There is only one way to know how your roll of redscale film will behave in different conditions and camera settings. You have to experiment. Here's what I did and found out.
Redcale films are unpredictable. But if you want the confidence of knowing the probability of a certain color result from your photos then you must shoot a test roll.
Every camera will produce a different redscale result. With SLRs to Rangefinders to the cult classic Vivitar UWS, not to mention the LC-W in my camera library, I decided to experiment with my Yashica GSN as one possible camera dedicated for shooting redscale. This was also due to being influenced/encouraged by plasticpopsicle ’s use of her Yashica Electro for redscales.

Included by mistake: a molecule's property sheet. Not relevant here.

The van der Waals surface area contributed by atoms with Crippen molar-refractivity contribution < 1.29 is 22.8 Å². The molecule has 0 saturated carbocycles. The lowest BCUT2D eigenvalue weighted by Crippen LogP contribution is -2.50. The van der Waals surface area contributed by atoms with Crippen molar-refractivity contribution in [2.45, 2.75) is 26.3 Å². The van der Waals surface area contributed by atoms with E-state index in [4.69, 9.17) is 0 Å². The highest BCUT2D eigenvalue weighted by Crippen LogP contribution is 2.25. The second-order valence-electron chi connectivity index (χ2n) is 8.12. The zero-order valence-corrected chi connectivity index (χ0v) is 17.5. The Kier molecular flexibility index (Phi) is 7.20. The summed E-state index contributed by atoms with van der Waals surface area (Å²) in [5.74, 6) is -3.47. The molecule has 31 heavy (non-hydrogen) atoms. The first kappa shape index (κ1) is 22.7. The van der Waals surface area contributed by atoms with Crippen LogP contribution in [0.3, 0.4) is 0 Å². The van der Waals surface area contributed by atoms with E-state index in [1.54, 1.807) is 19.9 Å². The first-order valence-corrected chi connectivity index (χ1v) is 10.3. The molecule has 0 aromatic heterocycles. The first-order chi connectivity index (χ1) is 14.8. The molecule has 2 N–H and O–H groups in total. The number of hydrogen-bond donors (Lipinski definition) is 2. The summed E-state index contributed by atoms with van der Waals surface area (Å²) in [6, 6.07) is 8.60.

As such, for the purpose of my experiment I used a roll of Kodak Colorplus 200 film which I redscaled myself. I deliberately selected ISO 50 as my film speed setting because I felt that it would the lowest handheld speed that I can manage with this camera. As this was an aperture priority camera I selected f1.7, f4 and f8 to experiment with.
Here are the results when used in a bright but fairly covered open space around noon.
As you would expect, you will get orangy hues when used in a well shaded place.
Based on my experiment and experience with Kodak films, I think I will stick to the f1.7 setting when i want vintage/washed out colors. For deeper orange/reds, f8 and above works for me.